In post-nineties, post 9/11 apparel retailings, only the nimblest and most focused can expect to gain.
This story first appeared in the November 25, 2002 issue of WWD. Subscribe Today.
There’s a tendency to idealize the late Nineties, when apparel sales were growing at a solid clip and stores seemed able to profitably fund endless expansion. Resources and retailers look back to that time and wonder when the current slump will end and the high growth days return.
In reality, the Nineties were The Great Interruption in what’s been a decades-long slide for apparel as it’s dealt with excessive storage, consolidation, deflation and the emergence of numerous technologies and the myriad of consumer products they’ve spawned.
Things should and soon may get better, but there’s no boom on the horizon. With very few exceptions, companies are going to have to continue to manage operations, rather than explosive growth, if they are to build on their bottom lines.
Jeffrey Stein, a managing director at McDonald Investments, said apparel may make a bit of a comeback after interest rates end their long slide and big-ticket items such as zero-percent-financed cars and real estate start to wane. “The federal rate cuts hurt apparel,” he said.
But Stein doesn’t consider the problem short term. According to Bureau of Labor Statistics data, apparel accounted for 6 cents of every dollar spent just 10 years ago. Today, that number is down to 5 cents.
“Apparel is one of the clear losers,” Stein said.
Over the long term, Stein said he is looking for apparel to generate very modest growth — a couple of percentage points — per year. “It is a mature business and I view it as a zero-sum game where the days of huge retail growth are over,” he said, asserting that an increase in one area is a decrease in another.
Emanuel Weintraub, head of the Fort Lee, N.J.-based apparel consulting firm that bears his name, sees the myriad of choices facing consumers as good for general economic growth, although not necessarily the apparel markets.
“We were raised on food, clothing and shelter, but now we have additional new expenses like insurance and college payments,” he said, noting that food and shelter are less discretionary in nature than clothing. “The economic picture we have now is more or less what we will see for the next four to five years.”
It’s not that the American love of the mall or the acquisitive nature of the citizenry has changed appreciably, only that a smaller share of income is going towards apparel, and much of the apparel it’s going to is lower in price and available at discounters or off-price stores. That deflation is expected to continue.
“Consumers have not left retail,” Weintraub noted. “I do not hear that the mall parking lots are half empty, but that there is a parking shortage.”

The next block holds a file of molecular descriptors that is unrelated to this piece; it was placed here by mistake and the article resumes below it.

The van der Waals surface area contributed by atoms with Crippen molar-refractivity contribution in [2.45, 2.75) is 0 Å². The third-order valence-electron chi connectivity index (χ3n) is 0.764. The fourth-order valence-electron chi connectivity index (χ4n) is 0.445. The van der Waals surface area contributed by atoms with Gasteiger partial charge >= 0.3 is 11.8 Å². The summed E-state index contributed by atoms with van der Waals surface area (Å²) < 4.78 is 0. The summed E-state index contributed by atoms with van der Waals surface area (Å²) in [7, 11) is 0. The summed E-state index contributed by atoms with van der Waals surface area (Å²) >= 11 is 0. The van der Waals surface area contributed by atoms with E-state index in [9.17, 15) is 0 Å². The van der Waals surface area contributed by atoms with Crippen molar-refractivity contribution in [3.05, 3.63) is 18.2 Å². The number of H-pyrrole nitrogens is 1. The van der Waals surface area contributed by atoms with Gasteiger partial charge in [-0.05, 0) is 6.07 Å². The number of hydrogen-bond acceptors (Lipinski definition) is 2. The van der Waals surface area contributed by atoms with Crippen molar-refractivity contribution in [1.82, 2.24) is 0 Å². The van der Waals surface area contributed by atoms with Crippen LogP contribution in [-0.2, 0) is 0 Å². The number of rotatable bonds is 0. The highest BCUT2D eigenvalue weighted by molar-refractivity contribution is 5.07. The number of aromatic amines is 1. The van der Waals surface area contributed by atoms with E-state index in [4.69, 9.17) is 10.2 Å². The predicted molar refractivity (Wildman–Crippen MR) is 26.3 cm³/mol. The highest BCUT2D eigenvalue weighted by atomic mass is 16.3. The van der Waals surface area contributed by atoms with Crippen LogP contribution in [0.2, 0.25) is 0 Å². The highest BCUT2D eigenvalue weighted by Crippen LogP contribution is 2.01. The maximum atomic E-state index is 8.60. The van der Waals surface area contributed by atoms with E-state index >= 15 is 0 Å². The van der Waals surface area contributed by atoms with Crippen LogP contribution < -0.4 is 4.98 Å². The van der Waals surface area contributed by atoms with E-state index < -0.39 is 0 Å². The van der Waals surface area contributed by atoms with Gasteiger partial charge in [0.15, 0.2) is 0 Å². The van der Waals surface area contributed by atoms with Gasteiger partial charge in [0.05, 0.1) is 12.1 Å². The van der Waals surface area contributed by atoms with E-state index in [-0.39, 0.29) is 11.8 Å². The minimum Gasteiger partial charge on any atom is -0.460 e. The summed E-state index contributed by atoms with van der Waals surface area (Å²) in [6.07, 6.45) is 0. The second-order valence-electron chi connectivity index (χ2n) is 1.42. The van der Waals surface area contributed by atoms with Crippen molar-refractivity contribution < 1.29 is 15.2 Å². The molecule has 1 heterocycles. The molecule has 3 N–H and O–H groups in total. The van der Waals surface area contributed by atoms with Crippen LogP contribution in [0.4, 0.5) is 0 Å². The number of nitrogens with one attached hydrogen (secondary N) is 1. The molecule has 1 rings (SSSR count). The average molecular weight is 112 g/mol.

Ladenburg, Thalmann & Co. analyst Eric Beder agreed, noting that it’s not just economic sluggishness that’s holding back apparel’s performance but a combination of financial stress and lack of fashion inspiration.
“Most customers do not need apparel, but buy out of want,” he said. “There is never a period when everyone is doing poorly. People will flock to you if you have something different and have some value.”
He said that, month after month, he’s noted that it’s the retailers with the greatest amount of newness in merchandise and excitement in the stores that generate the best comparable-store sales results. Recent examples in the hard-pressed teen market include Pacific Sunwear of California and Hot Topic.
Few developments reduce stress in the clothing business as quickly as a new fashion trend, and the lack of one has exacted a hefty toll in women’s wear for a year and in men’s wear for longer than that. It’s never a good sign when the hot items of the season come down to “sweaters” and “jeans.” The promotional climate also reduces incentives to buy — why rush to the stores if procrastinating about doing so might save you another 10 percent on that jacket or pair of slacks you’ve been looking at?
“Retailers have created this environment,” Cohen said. “This is a consumer’s market, not a retailer’s. This is not a market where people say they have to buy right now and that is the problem. They can buy any jeans, any sweater, it does not matter. They can go to any store and whatever the best price is, that is what they are going to purchase.”
“People do not want to see the same product over and over again,” argued Marshal Cohen, co-president of NPDFashionworld, the Port Washington, N.Y.-based national consumer tracking firm. “It creates little incentive to buy or at best it creates a competitive price environment.”
And a competitive price environment is exactly what stores have faced, and consumers have taken advantage of, as duplication of lines besets department stores and duplication of looks cuts into the figures at specialty stores.
“The stores are trying to be everything for everyone when they really need to be something for someone,” Cohen said. “It used to be the stores had their own image, taste level and lifestyle, and you would pick stores that matched yours. Stores need to go back to what made them successful even though it is more expensive. You cannot survive with price wars.”